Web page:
Gets turned away from the play by one offensive lineman too often
Pancaked by his opponent on a rushing play which results in a first-down
Focuses too much on penetration; reckless gap discipline against the run

Overview: Steinkuhler’s stock dropped after a disappointing junior campaign, and he didn’t play very well in this game either. His best fit is as a five-technique in a one-gap scheme, although he must play with more discipline against the run.

DE #34 Cameron Meredith (6’4″, 260, 4.80)
Struggles to shed a block and fill his gap against the run; turned away from the play
Is able to scrape down the line and tackle the RB out of bounds on the sideline
Drops into a zone coverage but lack of awareness leads to a first down throw
Gets sucked inside on a read option and is beat to the sideline by Chris Campbell
Is fooled by the quarterback and abandons his gap, surrendering a first-down
Was able to get into the backfield with a relentless bull rush
High motor allows him to get in on plays which he initially wasn’t involved in
Looks a little bit slow getting off the ball, which impacts his pass rush
Won the inside on a rush early in the fourth quarter and recorded a pressure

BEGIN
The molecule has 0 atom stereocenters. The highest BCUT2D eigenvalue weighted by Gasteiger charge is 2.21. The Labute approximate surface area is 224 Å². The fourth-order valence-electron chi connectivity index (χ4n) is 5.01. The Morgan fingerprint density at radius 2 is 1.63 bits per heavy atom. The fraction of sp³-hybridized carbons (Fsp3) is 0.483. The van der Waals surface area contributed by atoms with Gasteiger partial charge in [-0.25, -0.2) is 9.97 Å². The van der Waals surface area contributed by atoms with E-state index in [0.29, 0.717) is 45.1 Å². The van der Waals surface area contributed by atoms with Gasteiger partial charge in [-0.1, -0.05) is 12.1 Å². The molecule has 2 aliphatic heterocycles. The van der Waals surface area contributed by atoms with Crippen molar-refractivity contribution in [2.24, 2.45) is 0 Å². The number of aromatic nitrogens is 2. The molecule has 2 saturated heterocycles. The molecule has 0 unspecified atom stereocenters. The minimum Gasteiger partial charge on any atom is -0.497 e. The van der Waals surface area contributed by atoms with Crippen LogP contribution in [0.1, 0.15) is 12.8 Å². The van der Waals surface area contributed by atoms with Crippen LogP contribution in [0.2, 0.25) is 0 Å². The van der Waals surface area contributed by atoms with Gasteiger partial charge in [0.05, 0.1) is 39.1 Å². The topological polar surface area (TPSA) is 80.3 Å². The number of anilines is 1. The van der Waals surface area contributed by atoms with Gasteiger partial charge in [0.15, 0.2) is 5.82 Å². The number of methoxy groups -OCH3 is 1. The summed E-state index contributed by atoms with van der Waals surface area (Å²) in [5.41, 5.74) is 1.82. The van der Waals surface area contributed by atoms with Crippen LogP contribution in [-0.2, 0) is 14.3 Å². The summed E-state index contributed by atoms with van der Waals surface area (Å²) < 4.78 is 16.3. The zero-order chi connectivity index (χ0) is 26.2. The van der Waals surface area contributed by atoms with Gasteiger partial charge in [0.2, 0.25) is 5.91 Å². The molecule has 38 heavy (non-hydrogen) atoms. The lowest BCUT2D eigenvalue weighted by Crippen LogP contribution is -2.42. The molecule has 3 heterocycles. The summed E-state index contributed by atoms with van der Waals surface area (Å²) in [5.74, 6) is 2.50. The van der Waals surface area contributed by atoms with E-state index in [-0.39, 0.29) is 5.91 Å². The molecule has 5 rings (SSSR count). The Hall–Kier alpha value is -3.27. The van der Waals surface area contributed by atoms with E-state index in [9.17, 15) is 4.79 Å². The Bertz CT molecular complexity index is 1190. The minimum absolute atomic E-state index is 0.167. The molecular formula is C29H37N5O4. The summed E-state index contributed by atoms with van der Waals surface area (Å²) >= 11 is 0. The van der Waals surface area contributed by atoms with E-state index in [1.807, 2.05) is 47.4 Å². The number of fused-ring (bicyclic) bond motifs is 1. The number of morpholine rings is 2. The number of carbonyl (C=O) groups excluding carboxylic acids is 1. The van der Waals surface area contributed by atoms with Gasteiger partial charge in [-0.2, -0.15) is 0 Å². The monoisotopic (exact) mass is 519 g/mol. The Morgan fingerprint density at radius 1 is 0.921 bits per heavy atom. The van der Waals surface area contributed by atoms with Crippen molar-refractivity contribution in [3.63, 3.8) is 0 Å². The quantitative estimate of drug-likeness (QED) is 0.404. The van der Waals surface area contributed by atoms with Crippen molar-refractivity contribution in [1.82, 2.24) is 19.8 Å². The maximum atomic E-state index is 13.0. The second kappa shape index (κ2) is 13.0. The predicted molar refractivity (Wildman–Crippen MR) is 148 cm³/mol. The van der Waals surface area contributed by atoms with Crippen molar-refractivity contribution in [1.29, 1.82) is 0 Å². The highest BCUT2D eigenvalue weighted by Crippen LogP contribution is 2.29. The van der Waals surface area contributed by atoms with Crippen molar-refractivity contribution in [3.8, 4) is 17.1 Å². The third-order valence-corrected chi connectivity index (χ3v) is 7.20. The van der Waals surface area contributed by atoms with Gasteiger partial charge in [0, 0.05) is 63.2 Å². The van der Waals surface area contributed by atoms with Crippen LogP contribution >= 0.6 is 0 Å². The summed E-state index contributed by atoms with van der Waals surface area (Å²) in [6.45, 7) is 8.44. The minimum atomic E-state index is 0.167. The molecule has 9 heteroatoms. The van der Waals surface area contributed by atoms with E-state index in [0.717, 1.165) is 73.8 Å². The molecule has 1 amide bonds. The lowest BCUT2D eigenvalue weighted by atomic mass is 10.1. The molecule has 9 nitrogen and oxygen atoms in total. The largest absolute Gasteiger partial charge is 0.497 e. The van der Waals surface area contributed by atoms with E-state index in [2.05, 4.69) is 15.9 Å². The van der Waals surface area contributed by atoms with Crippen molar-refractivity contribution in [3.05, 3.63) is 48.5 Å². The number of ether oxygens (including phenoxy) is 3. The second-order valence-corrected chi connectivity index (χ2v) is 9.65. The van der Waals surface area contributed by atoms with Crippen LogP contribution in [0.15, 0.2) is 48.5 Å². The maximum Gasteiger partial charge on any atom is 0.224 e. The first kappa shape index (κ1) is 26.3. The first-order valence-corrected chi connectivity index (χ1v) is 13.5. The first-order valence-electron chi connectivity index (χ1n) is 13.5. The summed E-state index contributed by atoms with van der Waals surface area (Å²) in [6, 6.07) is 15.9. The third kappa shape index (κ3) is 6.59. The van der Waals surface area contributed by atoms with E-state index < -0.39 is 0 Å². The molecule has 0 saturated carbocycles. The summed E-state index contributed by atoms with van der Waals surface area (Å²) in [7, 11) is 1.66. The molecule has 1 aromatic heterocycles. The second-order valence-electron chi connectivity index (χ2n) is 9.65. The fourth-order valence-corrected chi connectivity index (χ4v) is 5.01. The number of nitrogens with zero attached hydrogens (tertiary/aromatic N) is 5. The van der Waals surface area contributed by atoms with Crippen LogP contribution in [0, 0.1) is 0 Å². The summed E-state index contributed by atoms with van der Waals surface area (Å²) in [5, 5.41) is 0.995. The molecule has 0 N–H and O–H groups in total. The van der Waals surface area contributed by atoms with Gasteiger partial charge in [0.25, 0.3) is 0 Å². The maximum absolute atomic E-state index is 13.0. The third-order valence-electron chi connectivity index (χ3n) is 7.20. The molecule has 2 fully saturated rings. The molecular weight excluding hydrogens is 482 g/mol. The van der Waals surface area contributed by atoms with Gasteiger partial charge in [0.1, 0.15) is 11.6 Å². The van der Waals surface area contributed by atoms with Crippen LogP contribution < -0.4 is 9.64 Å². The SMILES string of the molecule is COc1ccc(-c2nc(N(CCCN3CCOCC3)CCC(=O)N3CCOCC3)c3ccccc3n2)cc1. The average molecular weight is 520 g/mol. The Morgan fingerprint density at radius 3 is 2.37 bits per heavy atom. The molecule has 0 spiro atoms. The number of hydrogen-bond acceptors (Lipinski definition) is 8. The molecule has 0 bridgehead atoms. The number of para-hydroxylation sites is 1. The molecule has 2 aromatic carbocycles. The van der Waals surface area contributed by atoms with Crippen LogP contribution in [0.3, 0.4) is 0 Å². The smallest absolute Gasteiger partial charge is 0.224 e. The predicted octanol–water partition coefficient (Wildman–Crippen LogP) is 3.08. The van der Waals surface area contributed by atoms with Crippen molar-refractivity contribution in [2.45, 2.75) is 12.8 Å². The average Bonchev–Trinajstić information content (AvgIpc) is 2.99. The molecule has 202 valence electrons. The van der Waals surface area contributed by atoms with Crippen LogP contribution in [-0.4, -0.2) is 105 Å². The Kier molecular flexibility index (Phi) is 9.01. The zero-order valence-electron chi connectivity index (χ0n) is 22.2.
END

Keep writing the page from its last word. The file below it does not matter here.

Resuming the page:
Overview: Meredith plays hard and is big enough to play at the next level, but his lack of awareness stood out in this game. His motor and range could allow him to develop into a rotational pass rusher but his instincts must improve, especially against the run.

ILB #51 Will Compton (6’2″, 230, 4.70)
Blitzes effectively up the middle; chooses gap well and pressures Campbell
Fails to protect his legs and is tripped up by an offensive lineman on a rushing play
Blitzes again on a passing down in the second quarter and recorded a sack
Solid fundamental tackling technique; hits hard and wraps up runner on contact
Looks somewhat athletic in his coverage drops but could struggle against big targets
Is a little bit stiff in the hips when attempting to change directions suddenly